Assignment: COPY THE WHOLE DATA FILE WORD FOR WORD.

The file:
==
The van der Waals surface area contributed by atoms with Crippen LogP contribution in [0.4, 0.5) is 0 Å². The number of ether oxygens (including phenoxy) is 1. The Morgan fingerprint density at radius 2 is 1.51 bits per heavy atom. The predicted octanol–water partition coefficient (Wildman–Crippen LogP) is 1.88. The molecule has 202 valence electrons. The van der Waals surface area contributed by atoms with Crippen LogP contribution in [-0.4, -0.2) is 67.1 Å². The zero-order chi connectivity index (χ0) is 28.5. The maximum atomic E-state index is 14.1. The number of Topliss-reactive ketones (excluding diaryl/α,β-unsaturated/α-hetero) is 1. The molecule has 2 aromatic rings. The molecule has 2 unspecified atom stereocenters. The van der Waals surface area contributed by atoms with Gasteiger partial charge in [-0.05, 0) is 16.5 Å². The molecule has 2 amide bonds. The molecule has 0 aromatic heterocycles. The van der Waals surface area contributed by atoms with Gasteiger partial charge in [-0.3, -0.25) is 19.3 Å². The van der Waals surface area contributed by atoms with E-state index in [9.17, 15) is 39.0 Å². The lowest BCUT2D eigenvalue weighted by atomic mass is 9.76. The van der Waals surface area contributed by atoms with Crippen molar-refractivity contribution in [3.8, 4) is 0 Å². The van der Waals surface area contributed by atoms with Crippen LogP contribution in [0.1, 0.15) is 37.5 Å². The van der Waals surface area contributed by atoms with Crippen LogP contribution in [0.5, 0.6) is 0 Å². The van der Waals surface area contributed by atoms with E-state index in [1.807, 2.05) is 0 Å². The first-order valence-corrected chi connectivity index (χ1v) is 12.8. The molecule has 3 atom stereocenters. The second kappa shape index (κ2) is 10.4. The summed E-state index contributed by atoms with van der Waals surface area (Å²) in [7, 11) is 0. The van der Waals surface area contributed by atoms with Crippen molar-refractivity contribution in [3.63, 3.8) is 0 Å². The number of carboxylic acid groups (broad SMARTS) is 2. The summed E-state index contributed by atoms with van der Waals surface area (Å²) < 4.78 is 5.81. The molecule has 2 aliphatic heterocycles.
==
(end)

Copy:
The van der Waals surface area contributed by atoms with Crippen LogP contribution in [0.4, 0.5) is 0 Å². The number of ether oxygens (including phenoxy) is 1. The Morgan fingerprint density at radius 2 is 1.51 bits per heavy atom. The predicted octanol–water partition coefficient (Wildman–Crippen LogP) is 1.88. The molecule has 202 valence electrons. The van der Waals surface area contributed by atoms with Crippen LogP contribution in [-0.4, -0.2) is 67.1 Å². The zero-order chi connectivity index (χ0) is 28.5. The maximum atomic E-state index is 14.1. The number of Topliss-reactive ketones (excluding diaryl/α,β-unsaturated/α-hetero) is 1. The molecule has 2 aromatic rings. The molecule has 2 unspecified atom stereocenters. The van der Waals surface area contributed by atoms with Gasteiger partial charge in [-0.05, 0) is 16.5 Å². The molecule has 2 amide bonds. The molecule has 0 aromatic heterocycles. The van der Waals surface area contributed by atoms with Gasteiger partial charge in [-0.3, -0.25) is 19.3 Å². The van der Waals surface area contributed by atoms with E-state index in [9.17, 15) is 39.0 Å². The lowest BCUT2D eigenvalue weighted by atomic mass is 9.76. The van der Waals surface area contributed by atoms with Crippen molar-refractivity contribution in [3.8, 4) is 0 Å². The van der Waals surface area contributed by atoms with Crippen LogP contribution in [0.1, 0.15) is 37.5 Å². The van der Waals surface area contributed by atoms with Crippen LogP contribution in [0.5, 0.6) is 0 Å². The van der Waals surface area contributed by atoms with E-state index in [1.807, 2.05) is 0 Å². The first-order valence-corrected chi connectivity index (χ1v) is 12.8. The molecule has 3 atom stereocenters. The second kappa shape index (κ2) is 10.4. The summed E-state index contributed by atoms with van der Waals surface area (Å²) in [7, 11) is 0. The van der Waals surface area contributed by atoms with Crippen molar-refractivity contribution in [3.63, 3.8) is 0 Å². The number of carboxylic acid groups (broad SMARTS) is 2. The summed E-state index contributed by atoms with van der Waals surface area (Å²) < 4.78 is 5.81. The molecule has 2 aliphatic heterocycles.